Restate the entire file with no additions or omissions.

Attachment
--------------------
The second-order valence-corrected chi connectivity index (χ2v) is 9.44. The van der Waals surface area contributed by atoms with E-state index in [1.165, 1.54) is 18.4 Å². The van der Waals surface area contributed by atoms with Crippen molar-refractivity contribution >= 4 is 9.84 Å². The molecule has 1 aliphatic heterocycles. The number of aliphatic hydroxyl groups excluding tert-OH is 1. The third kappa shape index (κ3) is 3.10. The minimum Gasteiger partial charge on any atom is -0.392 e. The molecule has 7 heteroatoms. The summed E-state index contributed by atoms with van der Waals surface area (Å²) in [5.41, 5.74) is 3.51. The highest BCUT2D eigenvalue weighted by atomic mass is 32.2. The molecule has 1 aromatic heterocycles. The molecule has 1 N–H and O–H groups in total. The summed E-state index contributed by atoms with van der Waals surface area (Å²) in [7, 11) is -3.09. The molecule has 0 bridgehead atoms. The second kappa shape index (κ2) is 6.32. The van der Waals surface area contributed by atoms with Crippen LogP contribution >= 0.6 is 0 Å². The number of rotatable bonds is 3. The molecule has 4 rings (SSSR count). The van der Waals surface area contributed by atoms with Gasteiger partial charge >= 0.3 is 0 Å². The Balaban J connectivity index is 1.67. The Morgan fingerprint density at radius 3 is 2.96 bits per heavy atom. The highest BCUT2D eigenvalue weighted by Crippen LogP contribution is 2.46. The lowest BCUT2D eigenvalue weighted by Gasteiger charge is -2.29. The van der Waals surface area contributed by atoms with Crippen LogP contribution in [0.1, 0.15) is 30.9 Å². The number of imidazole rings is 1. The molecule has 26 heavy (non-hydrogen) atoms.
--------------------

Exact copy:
The second-order valence-corrected chi connectivity index (χ2v) is 9.44. The van der Waals surface area contributed by atoms with E-state index in [1.165, 1.54) is 18.4 Å². The van der Waals surface area contributed by atoms with Crippen molar-refractivity contribution >= 4 is 9.84 Å². The molecule has 1 aliphatic heterocycles. The number of aliphatic hydroxyl groups excluding tert-OH is 1. The third kappa shape index (κ3) is 3.10. The minimum Gasteiger partial charge on any atom is -0.392 e. The molecule has 7 heteroatoms. The summed E-state index contributed by atoms with van der Waals surface area (Å²) in [5.41, 5.74) is 3.51. The highest BCUT2D eigenvalue weighted by atomic mass is 32.2. The molecule has 1 aromatic heterocycles. The molecule has 1 N–H and O–H groups in total. The summed E-state index contributed by atoms with van der Waals surface area (Å²) in [7, 11) is -3.09. The molecule has 0 bridgehead atoms. The second kappa shape index (κ2) is 6.32. The van der Waals surface area contributed by atoms with Crippen LogP contribution >= 0.6 is 0 Å². The number of rotatable bonds is 3. The molecule has 4 rings (SSSR count). The van der Waals surface area contributed by atoms with Gasteiger partial charge >= 0.3 is 0 Å². The Balaban J connectivity index is 1.67. The Morgan fingerprint density at radius 3 is 2.96 bits per heavy atom. The highest BCUT2D eigenvalue weighted by Crippen LogP contribution is 2.46. The lowest BCUT2D eigenvalue weighted by Gasteiger charge is -2.29. The van der Waals surface area contributed by atoms with Crippen LogP contribution in [0.1, 0.15) is 30.9 Å². The number of imidazole rings is 1. The molecule has 26 heavy (non-hydrogen) atoms.